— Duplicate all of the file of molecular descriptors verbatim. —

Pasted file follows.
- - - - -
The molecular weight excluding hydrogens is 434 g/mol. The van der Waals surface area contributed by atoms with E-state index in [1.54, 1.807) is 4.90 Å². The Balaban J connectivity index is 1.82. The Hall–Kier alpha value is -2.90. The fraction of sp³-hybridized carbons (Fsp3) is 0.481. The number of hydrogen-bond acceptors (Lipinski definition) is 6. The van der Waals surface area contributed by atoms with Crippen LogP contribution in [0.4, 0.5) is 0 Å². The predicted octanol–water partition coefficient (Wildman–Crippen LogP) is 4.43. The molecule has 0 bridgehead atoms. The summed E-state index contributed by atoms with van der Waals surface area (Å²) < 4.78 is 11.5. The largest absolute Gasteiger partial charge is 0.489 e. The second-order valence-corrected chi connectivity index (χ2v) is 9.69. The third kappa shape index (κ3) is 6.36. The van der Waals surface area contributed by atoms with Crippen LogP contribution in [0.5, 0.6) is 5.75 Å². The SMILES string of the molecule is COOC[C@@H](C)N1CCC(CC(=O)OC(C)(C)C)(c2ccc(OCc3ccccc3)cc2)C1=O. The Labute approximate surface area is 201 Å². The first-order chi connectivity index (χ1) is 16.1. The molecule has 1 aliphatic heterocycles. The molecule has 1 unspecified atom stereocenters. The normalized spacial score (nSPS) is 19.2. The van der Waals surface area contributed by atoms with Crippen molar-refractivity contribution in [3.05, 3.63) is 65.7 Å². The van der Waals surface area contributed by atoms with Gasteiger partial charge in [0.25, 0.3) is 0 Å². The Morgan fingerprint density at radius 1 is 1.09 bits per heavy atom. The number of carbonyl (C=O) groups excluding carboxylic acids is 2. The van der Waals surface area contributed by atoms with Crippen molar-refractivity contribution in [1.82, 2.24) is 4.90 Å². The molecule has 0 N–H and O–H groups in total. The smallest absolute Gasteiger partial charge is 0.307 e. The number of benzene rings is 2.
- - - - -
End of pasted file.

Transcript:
The molecular weight excluding hydrogens is 434 g/mol. The van der Waals surface area contributed by atoms with E-state index in [1.54, 1.807) is 4.90 Å². The Balaban J connectivity index is 1.82. The Hall–Kier alpha value is -2.90. The fraction of sp³-hybridized carbons (Fsp3) is 0.481. The number of hydrogen-bond acceptors (Lipinski definition) is 6. The van der Waals surface area contributed by atoms with Crippen LogP contribution in [0.4, 0.5) is 0 Å². The predicted octanol–water partition coefficient (Wildman–Crippen LogP) is 4.43. The molecule has 0 bridgehead atoms. The summed E-state index contributed by atoms with van der Waals surface area (Å²) < 4.78 is 11.5. The largest absolute Gasteiger partial charge is 0.489 e. The second-order valence-corrected chi connectivity index (χ2v) is 9.69. The third kappa shape index (κ3) is 6.36. The van der Waals surface area contributed by atoms with Crippen LogP contribution in [0.5, 0.6) is 5.75 Å². The SMILES string of the molecule is COOC[C@@H](C)N1CCC(CC(=O)OC(C)(C)C)(c2ccc(OCc3ccccc3)cc2)C1=O. The Labute approximate surface area is 201 Å². The first-order chi connectivity index (χ1) is 16.1. The molecule has 1 aliphatic heterocycles. The molecule has 1 unspecified atom stereocenters. The normalized spacial score (nSPS) is 19.2. The van der Waals surface area contributed by atoms with Crippen molar-refractivity contribution in [3.05, 3.63) is 65.7 Å². The van der Waals surface area contributed by atoms with Gasteiger partial charge in [0.25, 0.3) is 0 Å². The Morgan fingerprint density at radius 1 is 1.09 bits per heavy atom. The number of carbonyl (C=O) groups excluding carboxylic acids is 2. The van der Waals surface area contributed by atoms with Crippen molar-refractivity contribution in [1.82, 2.24) is 4.90 Å². The molecule has 0 N–H and O–H groups in total. The smallest absolute Gasteiger partial charge is 0.307 e. The number of benzene rings is 2.